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Notes about Ghidra

Can Ghidra be used as an alternative to IDA?

Installation

Download from https://ghidra-sre.org

Install it on the host machine. Java 11 is required.

Change MAXMEM setting in ghidraRun command (shell script or .bat) to 4G or more. 2GB (default on 8GB machine) can result in OutOfMemory errors.

Get the ROM files

Follow the instructions here https://www.magiclantern.fm/forum/index.php?topic=6785.msg187436#msg187436 to create the copied ROM files:

./run_canon_fw.sh 77D,firmware="boot=0" -d romcpy

Stop the emulator with Ctrl-C. A file 77D/romcpy.sh will be created which can be used to create the copies of the ROM0.BIN file.

Start Ghirda and create first project

  • Execute ghidrarun
  • Create new project "77D"
  • Run the CodeBrowser tool
  • Import ROM0.BIN
    • Format is "RAW Binary"
    • Select language "ARM v7 little endian", and compiler "default"
    • In options enter name rom0 and base address 0xe0000000 This address varies on different models
      • Magiclantern confusingly uses ROMBASEADDR but this is not a base address, it is the entrypoint.
      • You can find the base address by looking in platform/<model>.<version>/Makefile.platform.default for a line like ROMBASEADDR = 0xE0040000 and mask out the low bits
    • Important Do not run the analyzer yet!
  • Right click in the ROM0.BIN listing, select Processor Options and enter 1 for TMode. This will set the disassembler to Thumb mode by default. It is still possible to disassemble ARM (see below). This setting is not persistent. In the next Ghidra session it will be default again.
  • Add the copied ROMs to their respective base addresses. In the listing for your main ROM, use File -> Add To Program and use Options to set the correct base address for each new file, eg:
    • 77D.0x4000.bin as rom0x4000 to base address 0x4000 etc
    • 77D.0x40100000.bin
    • 77D.0xDF000000.bin
    • 77D.0xDF002800.bin
    • 77D.0xDF020000.bin
    • 77D.0x40100000.bin again as rom0x10000 to base address 0x00100000
      • Addresses in the 0x40000000 region are mirrored to a lower address with a fixed offset, so these should be imported twice, one at each offset.
    • more as required if any of the referenced addresses are missing
    • TODO: This should be scripted in Ghidra
  • Add ROM1.BIN as
    • rom1xF0000000 at base address 0xF0000000
  • In the memory map set the areas loaded at 0xE0000000 and 0xF0000000 as read-only (remove the write flag). This will improve decompilation results.
  • You could auto-analyze the file now, but it is very slow and not that reliable (can crash after 8 hours, or never finish)
  • Select Edit -> Options for ROM0.BIN
    • In Analyzers section uncheck "Non-Returning Functions - Discovered". It seems to be wrong most of the times, breaking the in the decompiler.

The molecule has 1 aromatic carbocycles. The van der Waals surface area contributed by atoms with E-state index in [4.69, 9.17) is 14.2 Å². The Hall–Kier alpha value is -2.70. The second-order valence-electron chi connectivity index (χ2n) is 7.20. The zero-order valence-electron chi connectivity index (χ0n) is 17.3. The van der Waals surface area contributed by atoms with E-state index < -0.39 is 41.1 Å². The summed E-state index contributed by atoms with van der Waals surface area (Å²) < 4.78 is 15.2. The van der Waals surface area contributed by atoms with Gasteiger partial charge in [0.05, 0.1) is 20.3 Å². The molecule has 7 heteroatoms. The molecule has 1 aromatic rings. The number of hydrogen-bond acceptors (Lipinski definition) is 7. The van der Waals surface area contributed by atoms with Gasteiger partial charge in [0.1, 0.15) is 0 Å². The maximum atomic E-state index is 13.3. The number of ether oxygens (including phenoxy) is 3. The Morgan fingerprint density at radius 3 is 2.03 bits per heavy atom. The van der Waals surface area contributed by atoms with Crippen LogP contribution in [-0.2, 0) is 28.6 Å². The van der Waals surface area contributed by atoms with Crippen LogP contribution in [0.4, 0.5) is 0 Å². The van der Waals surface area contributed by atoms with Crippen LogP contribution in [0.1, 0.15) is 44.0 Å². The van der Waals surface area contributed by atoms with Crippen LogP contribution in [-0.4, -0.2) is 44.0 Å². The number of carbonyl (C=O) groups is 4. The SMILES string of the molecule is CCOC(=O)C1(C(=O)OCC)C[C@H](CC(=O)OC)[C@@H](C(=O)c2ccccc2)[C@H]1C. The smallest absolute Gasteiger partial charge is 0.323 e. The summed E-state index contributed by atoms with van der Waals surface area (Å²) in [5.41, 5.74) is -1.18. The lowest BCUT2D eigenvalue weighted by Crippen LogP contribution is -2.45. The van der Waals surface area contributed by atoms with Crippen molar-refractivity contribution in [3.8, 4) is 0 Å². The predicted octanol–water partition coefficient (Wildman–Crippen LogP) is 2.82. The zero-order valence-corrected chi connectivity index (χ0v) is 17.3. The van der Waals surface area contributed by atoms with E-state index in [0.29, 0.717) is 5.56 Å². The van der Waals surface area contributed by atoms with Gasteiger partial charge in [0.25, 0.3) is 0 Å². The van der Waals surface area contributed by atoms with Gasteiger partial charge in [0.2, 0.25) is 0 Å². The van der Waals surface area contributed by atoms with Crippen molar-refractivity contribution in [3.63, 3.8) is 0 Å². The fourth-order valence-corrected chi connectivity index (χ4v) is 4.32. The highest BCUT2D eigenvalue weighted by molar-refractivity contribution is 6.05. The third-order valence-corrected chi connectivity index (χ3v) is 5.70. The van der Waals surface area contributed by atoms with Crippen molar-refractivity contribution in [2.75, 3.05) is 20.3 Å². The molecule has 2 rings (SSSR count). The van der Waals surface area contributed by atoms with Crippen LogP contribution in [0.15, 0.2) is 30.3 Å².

• In Ghidra 9.0 and 9.0.1 this setting can't be saved (Apply button is gray). As a workaround, you can go to another page, e. g. Disassembler, change something and press "Apply". This will save the change for the analyzer as well.
  • Select Analysis -> One Shot
    • -> ASCII Strings
    • -> Embedded Media
  • After the analysis is done save the project: File -> Save All
  • You can now start disassembling

Basic Ghidra commands

  • "D" disassembles at your cursor. This tries to guess if it's standard ARM or Thumb, and is normally good
  • "F12" forces Thumb mode, "F11" forces standard ARM
  • You can "Ctrl-Z" to undo your guess
    • So if "D" looks bad, you can undo and try both modes manually
  • "C" unsets code to unknown; this is useful if you notice Ghidra has mistakenly disassembled something that is not code, eg, an array of pointers, or an ASCII string. You can select a region then "C"
  • "G" jumps to an address or label
  • "Ctrl-Alt-U" goes to the next undefined byte; useful if "D" worked on a big block and you want to check the end of it
  • "Alt-leftarrow" goes backwards in your movement history, "Alt-rightarrow" goes forward

See also the Ghidra cheat sheet at https://ghidra-sre.org/CheatSheet.html

Start disassembling the bootloader

  • Go to address 0xE0000000

  • Press "L" to enter the label "bootloader" to make it easier to return here (e. g. with GoTo command on key "G")

  • Press "F11" or right click and select "Disassemble ARM"

  • Go to address 0x00100000

  • Press "F12" or right click and select "Disassemble Thumb"

Start disassembling the firmware

  • Go to address 0xE0040000 (or whatever the entrypoint "ROMBASEADDR" is for your camera)
  • Press "L" to enter the label "firmware_entry"
  • Press "F12" or right click and select "Disassamble Thumb"
  • Ghidra will analyze all referenced code that it can find, so this will take a while.
  • Don't forget to save after the analyzer is done.

Analyzer further stubs

  • Find the stubs.S for your camera, and for every address that looks like a code address, do G, L (set label to stubs name), F12
  • eg for 200D, stubs.S has this line:
    • NSTUB(0xE00400FD, cstart)
    • So G 0xe00400fd, L "cstart", F12 (Todo: script this)

Find more code areas which haven't been disassembled yet

Many functions will not be found yet. To get better cross-reference results it makes sense to analyze more of the code.

  • look for instruction patterns like
    push {...}
    mov
    
    or
    push {...}
    mov.w
    
    etc.
  • select one of these occurence
  • use "Search for Instruction Patterns" with operands masked
  • select all in the list
  • right click -> make selection
  • in ROM listing window, press F12 to start analyzing all selected places
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